On Friday AbbVie reported its Q4 2015 results, announcing net sales of its rheumatoid arthritis biologic of $3.7bn (€3.4bn) for the quarter, up 10.5% on the same period last year.
In the US – where there is no direct competition – Humira sales grew 20.7%, but reported international sales dropped 13%, though the firm attributed this to unfavourable exchange rates.
The report had been highly anticipated by biosimilar makers and analysts alike, with Evercore ISI’s Mark Schoenebaum saying there was concern about “the performance of Humira [adalimumab] ex-US, in light of investor concern after the weakness in the last few quarters, the ongoing launch of biosimilar Remicade [infliximab] in the EU, and the recent approval of the first Enbrel [etanercept] biosimilar in the EU.”
But management remained resolute it would not see significant biosimilar erosion of sales in the US thanks to its high level of confidence in its IP, as demonstrated by a recent rejection of Amgen’s inter partes review (IPR) challenge by the Patent Trial and Appeal Board.
Speaking on Amgen’s - and potentially other - IPR, CEO Richard Gonzalez told investors: “Across all of the litigation aspects of Humira, I think it's important to recognize that we have now entered a new phase of our biosimilar strategy.”
While he refused to comment more on future legal challenges, he said “the most important thing here is that we prevail… our responsibility is to make sure that we put the best position forward and that we don't tip off our opponents in this process as to what our strategy is.”
Gonzalez also said outside the US there would be some impact from Enbrel and Remicade biosimilars beginning this year, and direct competition would commence in the fourth quarter of 2018.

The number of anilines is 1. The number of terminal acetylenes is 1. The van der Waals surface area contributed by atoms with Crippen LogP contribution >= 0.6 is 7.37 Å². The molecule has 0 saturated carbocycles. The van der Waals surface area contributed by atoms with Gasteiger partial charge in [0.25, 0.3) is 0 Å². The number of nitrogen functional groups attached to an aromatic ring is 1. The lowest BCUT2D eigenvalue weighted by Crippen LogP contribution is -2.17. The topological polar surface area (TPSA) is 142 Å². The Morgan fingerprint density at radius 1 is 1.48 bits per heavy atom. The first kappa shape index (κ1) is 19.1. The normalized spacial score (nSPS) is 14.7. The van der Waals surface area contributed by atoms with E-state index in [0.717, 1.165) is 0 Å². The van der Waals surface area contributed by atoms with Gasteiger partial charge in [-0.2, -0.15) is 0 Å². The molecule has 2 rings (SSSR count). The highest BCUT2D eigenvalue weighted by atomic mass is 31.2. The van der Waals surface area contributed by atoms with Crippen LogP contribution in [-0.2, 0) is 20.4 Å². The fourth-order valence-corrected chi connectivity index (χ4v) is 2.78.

AbbVie also stands by there not being Humira biosimilar in the US until at least 2022, despite current consensus forecasting a “biosimilar Humira in the US launching in 2019,” according to Schoenebaum.
FDA Remicade panel
Management was also asked on the call about next week’s US FDA panel meeting looking to discuss Celltrion’s proposed biosimilar to J&J’s Remicade.
“We've been watching this play out in the international markets and studying it carefully,” Gonzalez said. “We're not seeing a direct impact on Humira… and so we wouldn't assume that there would be an impact in the United States either. It really fits in a different category.”
J&J’s infliximab was initially approved by the FDA in 1998 for the treatment of Crohn's disease but added other indications – including RA – for which the panel is likely to also recommend Celltrion’s biosimilar for due to data extrapolation, Gonzalez said.
“We don't agree with that. We think it's important for any drug to be tested in the indication that it's going to be used in and generate some clinical data. But I'd say we plan from a conservative standpoint that we will see extrapolation in all the major markets around the world.”